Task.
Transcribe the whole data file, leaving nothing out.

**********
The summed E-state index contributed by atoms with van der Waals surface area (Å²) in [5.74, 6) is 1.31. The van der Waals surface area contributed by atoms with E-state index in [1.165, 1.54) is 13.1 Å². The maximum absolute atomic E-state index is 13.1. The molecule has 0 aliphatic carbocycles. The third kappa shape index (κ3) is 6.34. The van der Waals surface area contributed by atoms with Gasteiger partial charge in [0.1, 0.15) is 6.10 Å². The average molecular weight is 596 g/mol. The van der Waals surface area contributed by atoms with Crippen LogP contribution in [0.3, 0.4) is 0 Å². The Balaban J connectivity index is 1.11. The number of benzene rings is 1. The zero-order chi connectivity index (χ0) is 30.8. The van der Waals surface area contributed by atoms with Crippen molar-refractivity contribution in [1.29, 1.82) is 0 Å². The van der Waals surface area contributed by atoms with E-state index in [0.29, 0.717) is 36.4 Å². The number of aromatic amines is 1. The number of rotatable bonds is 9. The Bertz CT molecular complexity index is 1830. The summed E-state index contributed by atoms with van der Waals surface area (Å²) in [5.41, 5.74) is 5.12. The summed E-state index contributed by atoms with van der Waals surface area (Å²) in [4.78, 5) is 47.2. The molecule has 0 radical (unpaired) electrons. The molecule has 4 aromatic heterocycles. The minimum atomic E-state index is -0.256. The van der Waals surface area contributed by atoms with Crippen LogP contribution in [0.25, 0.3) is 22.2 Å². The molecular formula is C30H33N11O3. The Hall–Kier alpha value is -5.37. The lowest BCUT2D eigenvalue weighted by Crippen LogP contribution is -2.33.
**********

The summed E-state index contributed by atoms with van der Waals surface area (Å²) in [5.74, 6) is 1.31. The van der Waals surface area contributed by atoms with E-state index in [1.165, 1.54) is 13.1 Å². The maximum absolute atomic E-state index is 13.1. The molecule has 0 aliphatic carbocycles. The third kappa shape index (κ3) is 6.34. The van der Waals surface area contributed by atoms with Gasteiger partial charge in [0.1, 0.15) is 6.10 Å². The average molecular weight is 596 g/mol. The van der Waals surface area contributed by atoms with Crippen LogP contribution in [0.3, 0.4) is 0 Å². The Balaban J connectivity index is 1.11. The number of benzene rings is 1. The zero-order chi connectivity index (χ0) is 30.8. The van der Waals surface area contributed by atoms with Crippen molar-refractivity contribution in [1.29, 1.82) is 0 Å². The van der Waals surface area contributed by atoms with E-state index in [0.29, 0.717) is 36.4 Å². The number of aromatic amines is 1. The number of rotatable bonds is 9. The Bertz CT molecular complexity index is 1830. The summed E-state index contributed by atoms with van der Waals surface area (Å²) in [5.41, 5.74) is 5.12. The summed E-state index contributed by atoms with van der Waals surface area (Å²) in [4.78, 5) is 47.2. The molecule has 0 radical (unpaired) electrons. The molecule has 4 aromatic heterocycles. The minimum atomic E-state index is -0.256. The van der Waals surface area contributed by atoms with Crippen LogP contribution in [0.25, 0.3) is 22.2 Å². The molecular formula is C30H33N11O3. The Hall–Kier alpha value is -5.37. The lowest BCUT2D eigenvalue weighted by Crippen LogP contribution is -2.33.